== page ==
Chroma – how saturated or gray the color is

So how do we use all this Munsell stuff then?

Munsell Color System PDF


The conversion from screen colors (rgb) to Munsell notation is freely available online. The ChromaMagic team has generated a pdf from these that is available to download. If you sign up for these you’ll also gain access to the fantastic ChromaMagic Munsell tool described below.

ChromaMagic – Munsell Color System Online

ChromaMagic Munsell Tool
ChromaMagic Munsell Tool

It can be really useful as a learning tool and a checking tool to see which Munsell chips match different parts of a photo. The ChromaMagic tool is free to use and lets you upload your own photo to see the diffrerent Munsell notations. See here for signups and access.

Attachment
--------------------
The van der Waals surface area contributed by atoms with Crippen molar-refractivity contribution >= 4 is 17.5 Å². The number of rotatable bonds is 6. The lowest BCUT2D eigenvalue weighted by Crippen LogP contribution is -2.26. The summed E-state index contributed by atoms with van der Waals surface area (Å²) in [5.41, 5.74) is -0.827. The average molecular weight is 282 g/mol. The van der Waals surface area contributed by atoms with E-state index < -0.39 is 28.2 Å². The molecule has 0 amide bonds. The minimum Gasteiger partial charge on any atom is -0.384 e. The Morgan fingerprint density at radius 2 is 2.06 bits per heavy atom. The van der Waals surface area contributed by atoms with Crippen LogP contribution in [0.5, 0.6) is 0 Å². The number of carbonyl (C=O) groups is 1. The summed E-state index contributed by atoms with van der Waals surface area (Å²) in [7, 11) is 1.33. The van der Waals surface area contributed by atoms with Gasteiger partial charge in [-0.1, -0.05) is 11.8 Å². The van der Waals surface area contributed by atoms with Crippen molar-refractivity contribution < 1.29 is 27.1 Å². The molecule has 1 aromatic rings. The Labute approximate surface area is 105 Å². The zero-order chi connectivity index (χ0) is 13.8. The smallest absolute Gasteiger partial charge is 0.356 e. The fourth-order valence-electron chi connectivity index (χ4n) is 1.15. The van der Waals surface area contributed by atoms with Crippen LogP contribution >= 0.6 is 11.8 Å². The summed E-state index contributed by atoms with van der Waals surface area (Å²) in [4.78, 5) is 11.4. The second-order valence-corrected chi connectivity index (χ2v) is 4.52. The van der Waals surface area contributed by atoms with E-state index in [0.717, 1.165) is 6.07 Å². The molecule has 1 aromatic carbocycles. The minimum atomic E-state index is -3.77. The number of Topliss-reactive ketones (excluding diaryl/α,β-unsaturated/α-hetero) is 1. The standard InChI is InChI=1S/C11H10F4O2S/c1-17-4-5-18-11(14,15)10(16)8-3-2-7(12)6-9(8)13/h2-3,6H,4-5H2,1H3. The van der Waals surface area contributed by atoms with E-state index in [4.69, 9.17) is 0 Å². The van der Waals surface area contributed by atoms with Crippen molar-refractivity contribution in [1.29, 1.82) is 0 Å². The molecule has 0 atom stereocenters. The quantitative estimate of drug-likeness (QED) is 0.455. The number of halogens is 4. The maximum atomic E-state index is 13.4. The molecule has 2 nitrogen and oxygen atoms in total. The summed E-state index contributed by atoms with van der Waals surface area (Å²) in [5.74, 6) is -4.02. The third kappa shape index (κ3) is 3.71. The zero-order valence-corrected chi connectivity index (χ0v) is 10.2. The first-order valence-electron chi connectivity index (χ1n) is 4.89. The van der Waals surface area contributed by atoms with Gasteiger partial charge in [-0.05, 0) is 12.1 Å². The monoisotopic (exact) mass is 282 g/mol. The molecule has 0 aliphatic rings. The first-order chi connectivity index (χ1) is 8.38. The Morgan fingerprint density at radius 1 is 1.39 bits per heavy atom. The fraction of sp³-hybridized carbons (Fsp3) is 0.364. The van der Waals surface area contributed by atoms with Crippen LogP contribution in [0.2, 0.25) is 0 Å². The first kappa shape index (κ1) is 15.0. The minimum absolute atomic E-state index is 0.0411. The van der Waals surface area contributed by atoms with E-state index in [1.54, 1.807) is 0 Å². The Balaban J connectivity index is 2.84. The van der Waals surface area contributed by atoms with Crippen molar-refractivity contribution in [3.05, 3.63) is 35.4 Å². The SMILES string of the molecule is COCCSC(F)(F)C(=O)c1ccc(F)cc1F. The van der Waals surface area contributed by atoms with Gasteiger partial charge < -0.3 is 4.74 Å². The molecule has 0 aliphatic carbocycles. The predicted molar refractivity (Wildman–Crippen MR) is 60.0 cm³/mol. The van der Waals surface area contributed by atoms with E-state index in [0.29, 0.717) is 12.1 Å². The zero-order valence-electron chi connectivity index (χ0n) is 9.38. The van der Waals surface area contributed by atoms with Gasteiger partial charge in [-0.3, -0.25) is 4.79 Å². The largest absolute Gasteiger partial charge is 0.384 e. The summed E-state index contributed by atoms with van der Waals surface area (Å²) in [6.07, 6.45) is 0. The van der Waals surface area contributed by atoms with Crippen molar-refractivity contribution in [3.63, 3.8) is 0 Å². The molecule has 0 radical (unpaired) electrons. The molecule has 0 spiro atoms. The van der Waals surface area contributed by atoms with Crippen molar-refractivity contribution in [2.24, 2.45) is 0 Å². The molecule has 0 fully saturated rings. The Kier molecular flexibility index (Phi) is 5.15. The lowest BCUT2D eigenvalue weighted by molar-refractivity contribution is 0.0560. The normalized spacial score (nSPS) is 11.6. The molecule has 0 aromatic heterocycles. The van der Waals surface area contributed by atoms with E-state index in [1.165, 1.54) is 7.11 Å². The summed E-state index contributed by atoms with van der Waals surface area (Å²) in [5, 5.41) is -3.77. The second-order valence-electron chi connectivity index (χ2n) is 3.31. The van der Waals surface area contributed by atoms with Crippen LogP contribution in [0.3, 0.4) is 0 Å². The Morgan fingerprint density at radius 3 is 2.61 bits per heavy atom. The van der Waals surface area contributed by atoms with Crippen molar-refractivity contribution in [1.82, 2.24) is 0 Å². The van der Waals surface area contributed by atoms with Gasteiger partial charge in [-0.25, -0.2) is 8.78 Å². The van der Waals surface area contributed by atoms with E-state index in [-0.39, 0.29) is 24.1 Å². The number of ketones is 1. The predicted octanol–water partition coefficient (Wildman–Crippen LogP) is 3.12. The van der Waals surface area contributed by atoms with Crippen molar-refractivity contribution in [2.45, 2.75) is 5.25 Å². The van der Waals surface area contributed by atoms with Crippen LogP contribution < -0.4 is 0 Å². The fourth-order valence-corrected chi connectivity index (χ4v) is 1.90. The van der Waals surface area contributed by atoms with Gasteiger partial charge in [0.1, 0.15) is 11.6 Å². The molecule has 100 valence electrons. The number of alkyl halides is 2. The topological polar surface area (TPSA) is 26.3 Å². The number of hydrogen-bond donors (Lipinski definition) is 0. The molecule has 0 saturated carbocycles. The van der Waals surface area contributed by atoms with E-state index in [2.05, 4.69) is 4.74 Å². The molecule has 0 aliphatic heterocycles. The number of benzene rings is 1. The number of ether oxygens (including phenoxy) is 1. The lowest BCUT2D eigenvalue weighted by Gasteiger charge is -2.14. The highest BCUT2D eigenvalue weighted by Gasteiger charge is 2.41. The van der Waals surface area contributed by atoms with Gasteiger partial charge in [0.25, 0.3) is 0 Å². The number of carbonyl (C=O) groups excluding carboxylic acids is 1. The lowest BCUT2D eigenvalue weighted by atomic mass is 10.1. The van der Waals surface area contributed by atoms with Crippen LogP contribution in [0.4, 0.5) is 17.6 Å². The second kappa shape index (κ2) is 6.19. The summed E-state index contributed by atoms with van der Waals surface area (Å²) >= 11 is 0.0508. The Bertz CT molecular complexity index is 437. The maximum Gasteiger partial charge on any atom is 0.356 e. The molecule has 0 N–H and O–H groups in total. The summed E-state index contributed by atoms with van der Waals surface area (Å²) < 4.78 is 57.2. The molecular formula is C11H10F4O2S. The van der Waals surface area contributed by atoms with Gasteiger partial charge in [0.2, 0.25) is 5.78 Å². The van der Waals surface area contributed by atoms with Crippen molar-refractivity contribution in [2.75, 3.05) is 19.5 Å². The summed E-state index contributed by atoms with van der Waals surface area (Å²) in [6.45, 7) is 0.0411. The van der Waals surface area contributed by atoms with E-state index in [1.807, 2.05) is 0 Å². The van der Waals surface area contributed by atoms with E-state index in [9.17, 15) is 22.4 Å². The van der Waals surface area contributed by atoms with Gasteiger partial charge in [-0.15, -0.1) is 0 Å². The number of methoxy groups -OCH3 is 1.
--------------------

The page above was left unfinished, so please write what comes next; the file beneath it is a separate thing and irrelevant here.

Munsell Color System Book

The gold standard for Munsell colors is the Munsell color book (or the Munsell book of color). It is fabulous, contains 40 color charts with removable chips, and costs an eye-watering amount of money. I managed to buy mine second hand from ebay. The person selling it was a Canadian gemologist who was retiring and I was happy to take it off his hands. If you’re feeling flush then this is definitely the thing to get.

However, if you’re just getting into Munsell or just want to try it and see if you like it (you will!) there are other options. None of these are perfect but they will get you on your way.

Munsell Student Book

This is a great little book and has lots of exercises and history and stuff which is well worth going through. But the main reason for buying this is it has a set of Munsell charts for a subset of the hues. It has charts and chips for all the 5 hues (5Y,5YR,5Y,5GY,5G,5BG,5B,5PB,5P).